Maika and Zinn enter Zinn’s sanctum. The creature claims that they should be able to navigate it with ease, but they are immediately assailed by cyborg automatons which Zinn believes should obey him. Deeper in, they find a servant simulacrum which is dedicated to seeing Maika be reincarnated as the Shaman-Empress.
Monstress #16 is a fairly slow-moving installment of the series, but it is an interesting one. Zinn is receiving further characterization to make him more than just another eldritch abomination working to do unspeakable things from the shadows. He and Maika are developing an interesting relationship as Zinn’s perception of reality becomes falser and Maika’s life sinks deeper.
Maika’s flashbacks to Tuya are endearing and add some emotional resonance to the book. These brief scenes actually add a bit to the comic.
That aside, little feels accomplished in this comic. Maika and Zinn spend a lot of time in the sanctum. The guardian within it goes on about how Maika is the vessel for the Shaman-Empress’ return. There are a pair of brief fights against the more monstrous automatons trying to kill Maika and Zinn. All considered, the comic just meanders around a bit before an unceremonious ending.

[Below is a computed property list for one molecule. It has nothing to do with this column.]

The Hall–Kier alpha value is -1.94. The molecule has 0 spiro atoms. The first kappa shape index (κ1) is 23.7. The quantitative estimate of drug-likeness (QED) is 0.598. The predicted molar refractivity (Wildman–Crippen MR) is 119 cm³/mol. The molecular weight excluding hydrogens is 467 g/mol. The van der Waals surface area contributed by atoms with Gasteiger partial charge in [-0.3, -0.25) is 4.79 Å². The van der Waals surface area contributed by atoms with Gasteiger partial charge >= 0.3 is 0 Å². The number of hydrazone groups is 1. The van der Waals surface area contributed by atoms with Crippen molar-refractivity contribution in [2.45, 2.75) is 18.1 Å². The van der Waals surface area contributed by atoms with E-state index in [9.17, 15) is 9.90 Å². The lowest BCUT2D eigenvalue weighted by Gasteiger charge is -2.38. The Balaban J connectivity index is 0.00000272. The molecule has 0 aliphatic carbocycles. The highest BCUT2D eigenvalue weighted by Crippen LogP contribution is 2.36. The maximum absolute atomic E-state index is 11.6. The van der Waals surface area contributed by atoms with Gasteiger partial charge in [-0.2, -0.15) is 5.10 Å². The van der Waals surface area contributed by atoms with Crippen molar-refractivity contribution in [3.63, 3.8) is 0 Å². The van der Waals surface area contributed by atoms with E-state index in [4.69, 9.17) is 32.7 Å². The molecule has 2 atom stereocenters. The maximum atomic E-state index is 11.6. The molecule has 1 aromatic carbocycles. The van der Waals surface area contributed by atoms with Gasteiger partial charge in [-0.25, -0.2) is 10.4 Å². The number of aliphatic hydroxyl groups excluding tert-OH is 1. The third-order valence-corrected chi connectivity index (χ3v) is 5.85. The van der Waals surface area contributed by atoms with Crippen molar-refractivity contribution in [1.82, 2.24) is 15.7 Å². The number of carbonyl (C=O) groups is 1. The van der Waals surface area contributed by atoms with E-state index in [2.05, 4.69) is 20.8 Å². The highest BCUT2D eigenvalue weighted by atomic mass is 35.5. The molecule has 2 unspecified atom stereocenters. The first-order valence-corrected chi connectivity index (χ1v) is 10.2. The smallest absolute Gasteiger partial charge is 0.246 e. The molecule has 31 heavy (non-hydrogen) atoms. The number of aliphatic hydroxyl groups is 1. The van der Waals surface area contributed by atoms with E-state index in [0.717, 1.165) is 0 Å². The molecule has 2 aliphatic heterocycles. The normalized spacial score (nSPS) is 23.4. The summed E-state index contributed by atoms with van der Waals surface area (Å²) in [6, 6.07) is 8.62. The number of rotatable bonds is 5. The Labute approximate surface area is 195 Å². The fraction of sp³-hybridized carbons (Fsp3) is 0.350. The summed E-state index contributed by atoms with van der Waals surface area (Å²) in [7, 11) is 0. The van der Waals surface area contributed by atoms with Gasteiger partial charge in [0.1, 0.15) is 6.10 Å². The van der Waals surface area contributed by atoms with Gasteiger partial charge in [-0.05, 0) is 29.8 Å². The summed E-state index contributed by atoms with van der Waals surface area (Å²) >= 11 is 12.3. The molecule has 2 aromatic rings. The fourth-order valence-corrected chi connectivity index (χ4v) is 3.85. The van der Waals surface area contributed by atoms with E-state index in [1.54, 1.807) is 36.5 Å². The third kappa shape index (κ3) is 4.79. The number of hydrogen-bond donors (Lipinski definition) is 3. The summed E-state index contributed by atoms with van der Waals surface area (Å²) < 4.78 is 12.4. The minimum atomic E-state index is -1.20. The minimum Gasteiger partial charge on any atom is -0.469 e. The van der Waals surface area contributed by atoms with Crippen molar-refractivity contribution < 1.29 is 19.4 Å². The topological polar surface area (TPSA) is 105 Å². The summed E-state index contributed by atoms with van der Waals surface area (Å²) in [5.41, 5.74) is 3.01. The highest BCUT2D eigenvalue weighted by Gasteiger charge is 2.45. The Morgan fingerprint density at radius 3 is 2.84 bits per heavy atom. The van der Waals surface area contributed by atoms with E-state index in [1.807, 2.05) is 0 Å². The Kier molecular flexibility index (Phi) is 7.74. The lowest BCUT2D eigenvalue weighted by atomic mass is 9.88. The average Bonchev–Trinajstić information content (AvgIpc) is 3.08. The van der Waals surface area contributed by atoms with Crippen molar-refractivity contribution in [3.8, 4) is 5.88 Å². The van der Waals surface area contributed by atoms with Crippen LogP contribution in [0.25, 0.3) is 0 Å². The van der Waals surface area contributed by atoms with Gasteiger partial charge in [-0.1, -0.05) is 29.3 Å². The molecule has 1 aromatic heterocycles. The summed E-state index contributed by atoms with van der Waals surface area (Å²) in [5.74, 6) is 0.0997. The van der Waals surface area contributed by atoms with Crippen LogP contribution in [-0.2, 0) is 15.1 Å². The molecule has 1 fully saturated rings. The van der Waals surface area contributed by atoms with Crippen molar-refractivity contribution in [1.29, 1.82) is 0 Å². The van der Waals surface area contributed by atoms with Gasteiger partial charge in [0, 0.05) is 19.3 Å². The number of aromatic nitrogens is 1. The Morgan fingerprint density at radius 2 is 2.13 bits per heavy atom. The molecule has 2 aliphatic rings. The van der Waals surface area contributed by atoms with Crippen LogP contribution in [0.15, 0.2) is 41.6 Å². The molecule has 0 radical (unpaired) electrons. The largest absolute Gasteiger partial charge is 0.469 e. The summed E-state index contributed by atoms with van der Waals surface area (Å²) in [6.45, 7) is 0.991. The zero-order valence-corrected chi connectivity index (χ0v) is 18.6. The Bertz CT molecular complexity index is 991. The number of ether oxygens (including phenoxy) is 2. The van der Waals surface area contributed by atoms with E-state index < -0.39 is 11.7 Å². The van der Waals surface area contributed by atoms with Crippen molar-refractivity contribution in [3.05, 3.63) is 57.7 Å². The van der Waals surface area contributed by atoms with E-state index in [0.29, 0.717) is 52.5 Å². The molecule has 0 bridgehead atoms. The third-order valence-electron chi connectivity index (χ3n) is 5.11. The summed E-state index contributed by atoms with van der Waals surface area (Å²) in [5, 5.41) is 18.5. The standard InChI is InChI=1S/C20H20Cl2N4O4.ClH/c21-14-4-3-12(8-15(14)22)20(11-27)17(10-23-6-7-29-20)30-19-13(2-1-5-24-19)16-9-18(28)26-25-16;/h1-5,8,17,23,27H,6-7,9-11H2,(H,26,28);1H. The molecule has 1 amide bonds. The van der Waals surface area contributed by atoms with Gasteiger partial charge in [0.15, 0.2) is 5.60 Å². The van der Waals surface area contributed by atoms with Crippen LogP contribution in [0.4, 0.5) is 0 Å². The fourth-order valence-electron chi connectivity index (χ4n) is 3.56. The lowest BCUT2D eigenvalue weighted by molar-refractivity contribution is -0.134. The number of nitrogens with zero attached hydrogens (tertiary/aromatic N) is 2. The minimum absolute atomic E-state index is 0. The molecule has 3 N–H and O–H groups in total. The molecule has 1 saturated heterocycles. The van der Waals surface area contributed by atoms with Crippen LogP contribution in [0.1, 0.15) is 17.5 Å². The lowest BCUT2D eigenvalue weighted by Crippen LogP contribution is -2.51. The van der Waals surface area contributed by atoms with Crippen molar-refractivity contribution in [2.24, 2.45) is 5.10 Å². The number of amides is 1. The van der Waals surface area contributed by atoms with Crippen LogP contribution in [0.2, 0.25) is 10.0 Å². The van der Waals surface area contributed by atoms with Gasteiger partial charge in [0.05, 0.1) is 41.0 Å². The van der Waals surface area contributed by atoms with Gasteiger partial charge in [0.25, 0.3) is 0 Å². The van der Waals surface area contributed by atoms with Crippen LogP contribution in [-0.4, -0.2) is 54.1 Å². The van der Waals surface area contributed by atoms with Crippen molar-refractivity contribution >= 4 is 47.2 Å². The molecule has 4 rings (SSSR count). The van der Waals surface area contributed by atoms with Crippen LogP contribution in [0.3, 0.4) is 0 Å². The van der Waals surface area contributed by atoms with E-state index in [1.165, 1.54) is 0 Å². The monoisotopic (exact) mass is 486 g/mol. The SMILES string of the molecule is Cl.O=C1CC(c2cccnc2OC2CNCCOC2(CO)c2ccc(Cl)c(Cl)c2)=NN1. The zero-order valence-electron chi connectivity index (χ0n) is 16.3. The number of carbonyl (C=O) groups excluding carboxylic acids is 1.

Sana Takeda’s artwork, as it often does, steals the show in this installment of Monstress. The visual design of this world is breathtaking, and the automatons in Zinn’s sanctum have memorably morbid appearances. The color work is brilliant to boot, creating the dark and mysterious atmosphere which often permeates an issue of Monstress.
Monstress #16 is a slightly underwhelming issue, even if the character work done on Zinn and Maika is interesting. Sana Takeda’s artwork is still beautiful, but it doesn’t quite make up for how dull the remainder of the comic can be. I can recommend it to followers of Monstress, but it’s far from being required reading for the week. Feel free to check it out, though.
Be the first to leave a review.